August 13, 1999
Published Friday, August 13, 1999, in the Miami Herald
Court's unfortunate ruling doesn't stop families from seeking damages.
Let us not lose perspective. This week's U.S. 11th Circuit Court of Appeals rulings may be a temporary setback for the families of four South Florida fliers brutally murdered by the Cuban state on Feb. 24, 1996. Yet in no way does it diminish the importance of their case, which is pushing the limits of human-rights law.
Nor does the ruling undermine the families' moral and legal right to punish the Cuban regime -- if only by hitting its treasury -- for the terrorist act that took the lives of the four Brothers to the Rescue fliers: Armando Alejandre, Carlos Costa, Pablo Morales and Mario de la Peña.
Some measure of punishment against the Cuban state remains vital to satisfying even the most basic standard of justice in this case. Were it not for the families' civil suit, the Cuban government would get away with cold-blooded murder, just as it has countless other times over its 40 repressive years of existence.
The case before the appellate court began in 1997 when Senior U.S. District Judge James Lawrence King found the Cuban Air Force guilty of premeditated killing and awarded the families $186.7 million in damages. That ruling marked the first time that the Cuban state's, or any terrorist state's, actions had met with legal consequences in U.S. civil court.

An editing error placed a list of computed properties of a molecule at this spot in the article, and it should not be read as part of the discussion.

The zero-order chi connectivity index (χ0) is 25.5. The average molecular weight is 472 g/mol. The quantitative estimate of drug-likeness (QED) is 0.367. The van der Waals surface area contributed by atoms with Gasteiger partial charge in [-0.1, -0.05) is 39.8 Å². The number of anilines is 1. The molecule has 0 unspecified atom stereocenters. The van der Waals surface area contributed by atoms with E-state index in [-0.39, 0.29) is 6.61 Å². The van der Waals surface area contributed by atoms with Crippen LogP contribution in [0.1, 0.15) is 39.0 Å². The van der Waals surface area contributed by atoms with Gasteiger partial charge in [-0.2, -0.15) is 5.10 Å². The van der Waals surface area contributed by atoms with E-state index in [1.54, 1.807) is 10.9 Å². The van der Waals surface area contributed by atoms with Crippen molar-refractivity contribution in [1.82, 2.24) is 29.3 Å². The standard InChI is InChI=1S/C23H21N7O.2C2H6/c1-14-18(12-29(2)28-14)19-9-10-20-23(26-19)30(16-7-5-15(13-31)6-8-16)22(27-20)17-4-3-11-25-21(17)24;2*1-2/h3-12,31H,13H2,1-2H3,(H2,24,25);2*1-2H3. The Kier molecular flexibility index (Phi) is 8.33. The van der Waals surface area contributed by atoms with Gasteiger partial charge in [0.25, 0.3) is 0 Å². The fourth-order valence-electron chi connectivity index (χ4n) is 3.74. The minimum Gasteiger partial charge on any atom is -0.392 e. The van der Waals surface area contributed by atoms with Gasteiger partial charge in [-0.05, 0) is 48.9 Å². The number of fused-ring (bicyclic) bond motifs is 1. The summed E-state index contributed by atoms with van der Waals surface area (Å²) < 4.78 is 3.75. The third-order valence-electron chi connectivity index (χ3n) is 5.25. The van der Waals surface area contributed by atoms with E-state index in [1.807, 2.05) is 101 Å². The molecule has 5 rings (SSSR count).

The challenge, however, came in collecting those damages from the Cuban government. Blocked from claiming certain Cuban frozen assets, the families went after millions in fees currently paid by U.S. phone companies to ETECSA, the state-controlled firm that completes U.S. calls to the island. But the appeals court ruled that the families didn't sufficiently prove that ETECSA is an ``alter ego'' of the Cuban government -- though it is a joint venture that looks, acts and is majority-owned by Cuban government entities. Thus, ETECSA is not liable for the Cuban state's debt, the court said.
That's unfortunate. Even more unfortunate was the fact that the U.S. government actually argued against the families' claim in court. While the administration clearly has the right to set foreign policy, it must recognize that enforcing respect for human rights -- particularly when its own citizens suffer the abuse -- must be priority.
What must not be overlooked, however, is that the appellate ruling leaves undisturbed a fundamental thrust of the case: that the families have the legal right to claim punitive damages from the Cuban state itself. Had the court struck down the lower courts' ruling on that provision, collecting damages in this and others cases against terrorist states might have been hampered. The three-judge panel, in footnotes, also outlined other avenues for recovering damages.
That would be a shame. These families should be commended for trying to find ways to legally make Cuba's government pay for its heinous crime.
``This us about human rights and about justice. We seem to get bogged down in technicalities. But the families aren't going to stop,'' said Maggie Khuly, sister of Armando Alejandre, speaking for the families. ``Such human-rights abuses can not be tolerated in civilized societies.''
Copyright 1999 Miami Herald
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